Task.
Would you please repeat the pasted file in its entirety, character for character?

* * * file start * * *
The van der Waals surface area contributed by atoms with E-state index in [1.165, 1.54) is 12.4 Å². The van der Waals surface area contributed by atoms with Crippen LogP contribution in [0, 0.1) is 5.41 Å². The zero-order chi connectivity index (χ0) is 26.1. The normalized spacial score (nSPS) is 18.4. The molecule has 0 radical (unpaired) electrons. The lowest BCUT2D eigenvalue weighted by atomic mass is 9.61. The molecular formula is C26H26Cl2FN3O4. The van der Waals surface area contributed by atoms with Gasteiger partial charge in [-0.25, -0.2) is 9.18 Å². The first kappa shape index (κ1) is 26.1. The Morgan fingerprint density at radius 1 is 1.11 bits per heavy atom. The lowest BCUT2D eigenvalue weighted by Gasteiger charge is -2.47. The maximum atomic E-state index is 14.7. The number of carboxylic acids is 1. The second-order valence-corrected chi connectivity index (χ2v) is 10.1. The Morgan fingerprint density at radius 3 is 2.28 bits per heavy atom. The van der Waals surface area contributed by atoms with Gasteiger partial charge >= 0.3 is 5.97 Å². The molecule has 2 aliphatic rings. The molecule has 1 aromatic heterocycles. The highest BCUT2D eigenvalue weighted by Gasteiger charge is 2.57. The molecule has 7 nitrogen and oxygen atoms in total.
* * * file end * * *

The van der Waals surface area contributed by atoms with E-state index in [1.165, 1.54) is 12.4 Å². The van der Waals surface area contributed by atoms with Crippen LogP contribution in [0, 0.1) is 5.41 Å². The zero-order chi connectivity index (χ0) is 26.1. The normalized spacial score (nSPS) is 18.4. The molecule has 0 radical (unpaired) electrons. The lowest BCUT2D eigenvalue weighted by atomic mass is 9.61. The molecular formula is C26H26Cl2FN3O4. The van der Waals surface area contributed by atoms with Gasteiger partial charge in [-0.25, -0.2) is 9.18 Å². The first kappa shape index (κ1) is 26.1. The Morgan fingerprint density at radius 1 is 1.11 bits per heavy atom. The lowest BCUT2D eigenvalue weighted by Gasteiger charge is -2.47. The maximum atomic E-state index is 14.7. The number of carboxylic acids is 1. The second-order valence-corrected chi connectivity index (χ2v) is 10.1. The Morgan fingerprint density at radius 3 is 2.28 bits per heavy atom. The van der Waals surface area contributed by atoms with Gasteiger partial charge >= 0.3 is 5.97 Å². The molecule has 2 aliphatic rings. The molecule has 1 aromatic heterocycles. The highest BCUT2D eigenvalue weighted by Gasteiger charge is 2.57. The molecule has 7 nitrogen and oxygen atoms in total.